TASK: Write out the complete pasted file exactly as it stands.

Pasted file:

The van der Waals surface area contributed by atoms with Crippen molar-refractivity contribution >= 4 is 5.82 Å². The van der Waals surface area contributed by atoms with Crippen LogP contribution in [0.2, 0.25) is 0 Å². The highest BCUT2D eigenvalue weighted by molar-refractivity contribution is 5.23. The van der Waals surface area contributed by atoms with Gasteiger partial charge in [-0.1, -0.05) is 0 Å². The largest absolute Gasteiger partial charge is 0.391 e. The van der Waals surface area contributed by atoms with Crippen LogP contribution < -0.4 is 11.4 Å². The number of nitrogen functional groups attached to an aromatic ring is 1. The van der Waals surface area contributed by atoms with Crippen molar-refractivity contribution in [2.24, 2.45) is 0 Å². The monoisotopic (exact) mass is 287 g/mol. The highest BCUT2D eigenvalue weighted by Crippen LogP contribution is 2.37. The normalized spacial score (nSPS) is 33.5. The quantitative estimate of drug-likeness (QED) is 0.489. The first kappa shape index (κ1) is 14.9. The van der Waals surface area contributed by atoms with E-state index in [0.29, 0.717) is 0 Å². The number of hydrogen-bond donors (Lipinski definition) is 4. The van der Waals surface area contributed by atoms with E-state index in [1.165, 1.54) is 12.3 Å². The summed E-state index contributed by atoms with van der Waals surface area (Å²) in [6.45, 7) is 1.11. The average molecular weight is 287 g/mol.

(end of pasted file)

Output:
The van der Waals surface area contributed by atoms with Crippen molar-refractivity contribution >= 4 is 5.82 Å². The van der Waals surface area contributed by atoms with Crippen LogP contribution in [0.2, 0.25) is 0 Å². The highest BCUT2D eigenvalue weighted by molar-refractivity contribution is 5.23. The van der Waals surface area contributed by atoms with Gasteiger partial charge in [-0.1, -0.05) is 0 Å². The largest absolute Gasteiger partial charge is 0.391 e. The van der Waals surface area contributed by atoms with Crippen LogP contribution < -0.4 is 11.4 Å². The number of nitrogen functional groups attached to an aromatic ring is 1. The van der Waals surface area contributed by atoms with Crippen molar-refractivity contribution in [2.24, 2.45) is 0 Å². The monoisotopic (exact) mass is 287 g/mol. The highest BCUT2D eigenvalue weighted by Crippen LogP contribution is 2.37. The normalized spacial score (nSPS) is 33.5. The quantitative estimate of drug-likeness (QED) is 0.489. The first kappa shape index (κ1) is 14.9. The van der Waals surface area contributed by atoms with E-state index in [0.29, 0.717) is 0 Å². The number of hydrogen-bond donors (Lipinski definition) is 4. The van der Waals surface area contributed by atoms with E-state index in [1.165, 1.54) is 12.3 Å². The summed E-state index contributed by atoms with van der Waals surface area (Å²) in [6.45, 7) is 1.11. The average molecular weight is 287 g/mol.